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Safer Workplace Practices for Spray Polyurethane Foam Installation

Safer work practices should be in place to avoid exposure at every stage of spray polyurethane foam (SPF) installation. Building occupants and other trade workers not involved in the SPF installation should vacate the premises during installation of various types of SPF products in consultation with the contractor.

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For homeowners, school administrators, and other building occupants

Homeowners, school administrators, other building occupants and decision-makers should be informed about the products they are having installed on their property. Follow these steps to play your part in helping prevent exposures to the chemicals in SPF products.

  • Do research when selecting a contractor:
  • Discuss re-occupancy guidance with your contractor before the job has started:

Read more information about what to expect when having SPF installedExit

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For do-it-yourselfers

The two-component high-pressure kit is a professional system and should only be used by a trained applicator. Two-component low-pressure kits and one-component foam are also used by professional applicators, largely for air sealant purposes or to fill holes and gaps; however, these types of products are often referred to as "DIY" products because they are available for do-it-yourself (DIY) applicators, but note that the same precautions should be taken as with professional-use.

Homeowners who decide to conduct a do-it-yourself project using the two-component low-pressure kit or the one-component can of spray foam should educate themselves on safe work practices, techniques, and precautions that professionals would use. You have the ultimate responsibility for the health and safety of yourself, your family or those in your care.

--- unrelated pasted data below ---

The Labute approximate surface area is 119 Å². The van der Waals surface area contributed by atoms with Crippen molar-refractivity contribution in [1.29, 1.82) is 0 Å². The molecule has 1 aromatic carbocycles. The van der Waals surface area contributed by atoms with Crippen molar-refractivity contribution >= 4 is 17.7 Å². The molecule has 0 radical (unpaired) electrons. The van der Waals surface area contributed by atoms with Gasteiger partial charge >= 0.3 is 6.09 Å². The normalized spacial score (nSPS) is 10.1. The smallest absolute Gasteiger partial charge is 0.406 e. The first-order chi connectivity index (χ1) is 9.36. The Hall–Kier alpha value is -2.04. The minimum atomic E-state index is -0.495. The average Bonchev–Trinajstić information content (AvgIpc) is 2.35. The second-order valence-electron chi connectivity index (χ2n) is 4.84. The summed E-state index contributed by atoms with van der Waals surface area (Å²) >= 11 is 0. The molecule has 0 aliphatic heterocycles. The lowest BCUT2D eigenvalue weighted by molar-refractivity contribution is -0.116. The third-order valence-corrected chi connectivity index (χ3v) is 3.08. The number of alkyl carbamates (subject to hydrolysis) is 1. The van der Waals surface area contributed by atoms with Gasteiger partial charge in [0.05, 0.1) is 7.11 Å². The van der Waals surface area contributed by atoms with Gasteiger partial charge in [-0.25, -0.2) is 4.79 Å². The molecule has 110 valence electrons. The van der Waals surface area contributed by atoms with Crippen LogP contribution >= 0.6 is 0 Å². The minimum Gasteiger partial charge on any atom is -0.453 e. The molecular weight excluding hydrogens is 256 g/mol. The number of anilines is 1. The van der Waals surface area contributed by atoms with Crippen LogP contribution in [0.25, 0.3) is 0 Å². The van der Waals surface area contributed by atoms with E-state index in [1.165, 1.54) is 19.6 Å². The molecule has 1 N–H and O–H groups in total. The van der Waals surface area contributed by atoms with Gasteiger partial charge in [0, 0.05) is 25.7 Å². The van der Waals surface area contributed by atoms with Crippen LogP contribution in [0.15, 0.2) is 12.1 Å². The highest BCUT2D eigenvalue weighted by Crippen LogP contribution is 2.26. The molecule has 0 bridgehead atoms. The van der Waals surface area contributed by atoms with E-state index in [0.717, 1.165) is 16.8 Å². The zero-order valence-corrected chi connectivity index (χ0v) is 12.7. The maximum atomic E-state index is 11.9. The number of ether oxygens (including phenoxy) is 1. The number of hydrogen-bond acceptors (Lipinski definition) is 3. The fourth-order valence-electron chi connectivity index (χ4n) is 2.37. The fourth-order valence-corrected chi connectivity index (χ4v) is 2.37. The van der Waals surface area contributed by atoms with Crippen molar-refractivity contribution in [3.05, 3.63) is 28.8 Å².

• Become informed of potential health effects and safe handling procedures for chemicals and products you are using.
  • Consider whether use of these products is appropriate or whether you should consider having a trained professional install the products.
  • Individuals with a history of skin conditions, respiratory allergies, asthma, or prior isocyanate sensitization should carefully review product information when considering the use of SPF products and may want to consider safer alternatives. Read more about health concerns.
  • Manufacturers recommend in their isocyanate safety data sheets that individuals undergo medical surveillance prior to working with these materials and individuals with a history of medical conditions as described above will be restricted from work with isocyanates.
  • Note, these products are inappropriate for "creative" uses such as science or art projects and should not be used around children.

Read more information on the types of SPF products and applications and read the material safety data sheet and product information for proper procedures and appropriate protection specific to each type of application.

Read more information about the variability of curing rates.

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For contractors, applicators, and weatherization workers